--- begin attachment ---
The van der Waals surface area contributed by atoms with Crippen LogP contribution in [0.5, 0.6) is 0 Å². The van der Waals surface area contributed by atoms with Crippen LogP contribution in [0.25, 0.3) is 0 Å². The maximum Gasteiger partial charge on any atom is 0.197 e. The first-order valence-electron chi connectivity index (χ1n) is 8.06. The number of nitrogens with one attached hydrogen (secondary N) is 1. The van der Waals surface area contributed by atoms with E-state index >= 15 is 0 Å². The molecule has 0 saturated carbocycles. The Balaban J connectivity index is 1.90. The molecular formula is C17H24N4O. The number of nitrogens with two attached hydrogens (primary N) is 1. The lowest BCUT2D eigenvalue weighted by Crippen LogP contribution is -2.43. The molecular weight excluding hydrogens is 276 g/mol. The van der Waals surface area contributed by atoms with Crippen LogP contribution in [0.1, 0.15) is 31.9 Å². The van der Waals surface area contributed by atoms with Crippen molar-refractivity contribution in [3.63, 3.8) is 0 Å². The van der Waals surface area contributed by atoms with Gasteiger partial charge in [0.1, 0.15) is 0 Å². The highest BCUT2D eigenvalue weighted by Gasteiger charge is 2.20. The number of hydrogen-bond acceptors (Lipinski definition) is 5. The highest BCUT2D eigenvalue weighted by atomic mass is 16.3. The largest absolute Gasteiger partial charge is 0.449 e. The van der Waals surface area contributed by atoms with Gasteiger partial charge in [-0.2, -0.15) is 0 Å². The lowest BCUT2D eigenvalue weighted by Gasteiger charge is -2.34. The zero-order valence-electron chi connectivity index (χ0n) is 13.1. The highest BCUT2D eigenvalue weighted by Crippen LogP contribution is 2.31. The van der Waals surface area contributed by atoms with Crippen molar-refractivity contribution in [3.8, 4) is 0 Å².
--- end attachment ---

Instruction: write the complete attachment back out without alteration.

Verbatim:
The van der Waals surface area contributed by atoms with Crippen LogP contribution in [0.5, 0.6) is 0 Å². The van der Waals surface area contributed by atoms with Crippen LogP contribution in [0.25, 0.3) is 0 Å². The maximum Gasteiger partial charge on any atom is 0.197 e. The first-order valence-electron chi connectivity index (χ1n) is 8.06. The number of nitrogens with one attached hydrogen (secondary N) is 1. The van der Waals surface area contributed by atoms with E-state index >= 15 is 0 Å². The molecule has 0 saturated carbocycles. The Balaban J connectivity index is 1.90. The molecular formula is C17H24N4O. The number of nitrogens with two attached hydrogens (primary N) is 1. The lowest BCUT2D eigenvalue weighted by Crippen LogP contribution is -2.43. The molecular weight excluding hydrogens is 276 g/mol. The van der Waals surface area contributed by atoms with Crippen LogP contribution in [0.1, 0.15) is 31.9 Å². The van der Waals surface area contributed by atoms with Crippen molar-refractivity contribution in [3.63, 3.8) is 0 Å². The van der Waals surface area contributed by atoms with Gasteiger partial charge in [0.1, 0.15) is 0 Å². The highest BCUT2D eigenvalue weighted by Gasteiger charge is 2.20. The number of hydrogen-bond acceptors (Lipinski definition) is 5. The highest BCUT2D eigenvalue weighted by atomic mass is 16.3. The largest absolute Gasteiger partial charge is 0.449 e. The van der Waals surface area contributed by atoms with Gasteiger partial charge in [-0.2, -0.15) is 0 Å². The lowest BCUT2D eigenvalue weighted by Gasteiger charge is -2.34. The zero-order valence-electron chi connectivity index (χ0n) is 13.1. The highest BCUT2D eigenvalue weighted by Crippen LogP contribution is 2.31. The van der Waals surface area contributed by atoms with Crippen molar-refractivity contribution in [3.8, 4) is 0 Å².